Though Abus claim that the retention system is vertically adjustable, the reality is that the design affords only a minimal range of adjustability. Comparing it to most of its competition in this price range, it falls quite a way short. And that's a real shame, because the lens design really is unique and a genuine improvement over sunglasses or a fixed visor, but it feels like the designers have neglected other aspects of the helmet, and forgotten that customers expect quality when shelling out £130.

In addition to the 'race green' colour tested, the In-Vizz is also available in white, and black and you can also buy a purpose-made rain cover for it.


Great concept: the retractable visor design is truly innovative and works great in practice, but the In-Vizz as a whole is let down by poor execution.

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Make and model: Abus In-Vizz helmet

Size tested: 54-59cm, Fluo Yellow/Black

Tell us what the product is for, and who it's aimed at. What do the manufacturers say about it? How does that compare to your own feelings about it?

The In-Vizz is a top-end helmet with a retractable visor, suitable for both road and off-road riding. It will probably appeal most to those who suffer from a sweaty brow as the retractable design means that the lens won't get fouled up.

Tell us some more about the technical aspects of the product?

-In-Mold for durable fusion of the outer shell and the shock absorbing helmet material (EPS)

-Helmet with integrated lens system that completely retracts into helmet

-Comfortable one-hand-operation of the lens system - also while cycling

-The lens system is made of highly shock-resistant polycarbonate and provides UV-protection

-ZoomLite - vertically adjustable, precise and very light adjustment system

-Size adjustment via half ring system

-11 air inlets and 11 outlets

-Removable and washable padding

-Soft touch straps easy to adjust by practical sliders

-High passive safety thanks to reflectors

Rate the product for quality of construction:

The construction feels cheap for a helmet in this price range. The adjustment dial is squeaky and offered a very poor feel.

Rate the product for performance:

Excellent design and execution of the visor system which was very easy to use and offered a real improvement over traditional sunglasses, but the retention system could be better.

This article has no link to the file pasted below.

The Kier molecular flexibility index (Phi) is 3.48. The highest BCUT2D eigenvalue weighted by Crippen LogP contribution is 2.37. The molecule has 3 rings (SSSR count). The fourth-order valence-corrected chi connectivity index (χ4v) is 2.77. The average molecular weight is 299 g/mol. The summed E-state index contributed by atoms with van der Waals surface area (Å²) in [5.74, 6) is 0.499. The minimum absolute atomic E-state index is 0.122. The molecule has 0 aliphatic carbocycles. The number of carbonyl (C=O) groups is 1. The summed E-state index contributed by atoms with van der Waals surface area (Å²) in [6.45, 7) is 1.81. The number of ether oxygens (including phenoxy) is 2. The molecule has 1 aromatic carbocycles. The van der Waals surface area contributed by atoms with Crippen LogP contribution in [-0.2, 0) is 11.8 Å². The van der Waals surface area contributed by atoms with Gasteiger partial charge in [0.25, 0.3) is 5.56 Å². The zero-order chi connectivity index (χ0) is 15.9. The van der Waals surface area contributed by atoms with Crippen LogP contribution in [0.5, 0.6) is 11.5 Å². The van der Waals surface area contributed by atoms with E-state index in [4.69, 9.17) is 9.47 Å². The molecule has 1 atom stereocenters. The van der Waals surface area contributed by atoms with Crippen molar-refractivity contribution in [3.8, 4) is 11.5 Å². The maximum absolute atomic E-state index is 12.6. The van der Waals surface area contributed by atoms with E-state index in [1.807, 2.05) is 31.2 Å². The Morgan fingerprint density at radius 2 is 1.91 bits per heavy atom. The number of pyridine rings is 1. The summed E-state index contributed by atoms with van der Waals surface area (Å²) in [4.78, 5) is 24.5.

Rate the product for durability:

It's spent quite a bit of time travelling loose in a bike box and so far seems to have fared well.

Rate the product for weight, if applicable:

Reasonable considering the integration and added weight of the visor.

Rate the product for comfort, if applicable:

Overall, nothing to complain about, but the retention system could have more vertical adjustability for those that prefer a more cradling feel. Ventillation is ok.

Rate the product for value:

The quality of construction is not what you'd expect at this price.

Tell us how the product performed overall when used for its designed purpose

Overall performance was good and the concept is a genuine step forward.

Tell us what you particularly liked about the product

Retractable visor design.

Tell us what you particularly disliked about the product

Cheap feeling retention system.

Did you enjoy using the product? Yes.

Would you consider buying the product? Not until some of the issues are sorted out.

Would you recommend the product to a friend? Ditto above.

Overall rating: 6/10

About the tester

Age: 22  Height: 190cm  Weight: 69kg

I usually ride: Canondale EVO Red  My best bike is:

I've been riding for: Under 5 years  I ride: Every day  I would class myself as: Semi pro

I regularly do the following types of riding: road racing, time trialling, cyclo cross, commuting, mtb


For 5 years, racing was my life and I went all the way from a newbie bonking after 40 miles, to a full-timer plying my trade on the Belgian kermesse scene. Unfortunately, the pro dream wasn't meant to be and these days, you're more likely to find me bimbling about country lanes and sleeping in a bush on the side of the road.